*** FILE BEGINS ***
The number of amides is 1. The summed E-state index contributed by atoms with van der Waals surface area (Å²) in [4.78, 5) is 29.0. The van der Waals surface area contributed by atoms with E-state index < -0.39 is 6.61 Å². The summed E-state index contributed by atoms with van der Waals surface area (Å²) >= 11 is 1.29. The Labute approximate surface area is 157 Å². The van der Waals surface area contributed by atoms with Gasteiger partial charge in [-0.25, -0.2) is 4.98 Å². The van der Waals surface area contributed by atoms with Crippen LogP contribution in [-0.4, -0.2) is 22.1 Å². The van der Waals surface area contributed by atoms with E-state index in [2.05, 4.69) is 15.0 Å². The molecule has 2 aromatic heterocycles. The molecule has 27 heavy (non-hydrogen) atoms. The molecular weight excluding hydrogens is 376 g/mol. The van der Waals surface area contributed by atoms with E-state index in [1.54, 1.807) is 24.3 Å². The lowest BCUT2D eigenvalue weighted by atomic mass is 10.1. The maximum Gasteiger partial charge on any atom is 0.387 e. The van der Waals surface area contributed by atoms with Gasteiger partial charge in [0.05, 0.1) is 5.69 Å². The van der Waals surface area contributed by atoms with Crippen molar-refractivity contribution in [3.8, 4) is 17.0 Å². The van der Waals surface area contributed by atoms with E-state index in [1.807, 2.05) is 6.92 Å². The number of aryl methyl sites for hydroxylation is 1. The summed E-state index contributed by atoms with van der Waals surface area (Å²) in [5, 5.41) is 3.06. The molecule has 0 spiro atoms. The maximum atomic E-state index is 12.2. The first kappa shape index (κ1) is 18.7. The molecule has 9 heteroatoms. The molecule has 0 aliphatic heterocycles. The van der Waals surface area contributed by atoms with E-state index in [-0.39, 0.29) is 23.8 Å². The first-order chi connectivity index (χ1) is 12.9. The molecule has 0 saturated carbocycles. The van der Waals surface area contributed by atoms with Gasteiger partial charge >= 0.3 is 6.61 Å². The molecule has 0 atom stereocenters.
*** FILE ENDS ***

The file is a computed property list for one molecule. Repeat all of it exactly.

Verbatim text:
The number of amides is 1. The summed E-state index contributed by atoms with van der Waals surface area (Å²) in [4.78, 5) is 29.0. The van der Waals surface area contributed by atoms with E-state index < -0.39 is 6.61 Å². The summed E-state index contributed by atoms with van der Waals surface area (Å²) >= 11 is 1.29. The Labute approximate surface area is 157 Å². The van der Waals surface area contributed by atoms with Gasteiger partial charge in [-0.25, -0.2) is 4.98 Å². The van der Waals surface area contributed by atoms with Crippen LogP contribution in [-0.4, -0.2) is 22.1 Å². The van der Waals surface area contributed by atoms with E-state index in [2.05, 4.69) is 15.0 Å². The molecule has 2 aromatic heterocycles. The molecule has 27 heavy (non-hydrogen) atoms. The molecular weight excluding hydrogens is 376 g/mol. The van der Waals surface area contributed by atoms with E-state index in [1.54, 1.807) is 24.3 Å². The lowest BCUT2D eigenvalue weighted by atomic mass is 10.1. The maximum Gasteiger partial charge on any atom is 0.387 e. The van der Waals surface area contributed by atoms with Gasteiger partial charge in [0.05, 0.1) is 5.69 Å². The van der Waals surface area contributed by atoms with Crippen molar-refractivity contribution in [3.8, 4) is 17.0 Å². The van der Waals surface area contributed by atoms with E-state index in [1.807, 2.05) is 6.92 Å². The number of aryl methyl sites for hydroxylation is 1. The summed E-state index contributed by atoms with van der Waals surface area (Å²) in [5, 5.41) is 3.06. The molecule has 0 spiro atoms. The maximum atomic E-state index is 12.2. The first kappa shape index (κ1) is 18.7. The molecule has 9 heteroatoms. The molecule has 0 aliphatic heterocycles. The van der Waals surface area contributed by atoms with E-state index in [-0.39, 0.29) is 23.8 Å². The first-order chi connectivity index (χ1) is 12.9. The molecule has 0 saturated carbocycles. The van der Waals surface area contributed by atoms with Gasteiger partial charge >= 0.3 is 6.61 Å². The molecule has 0 atom stereocenters.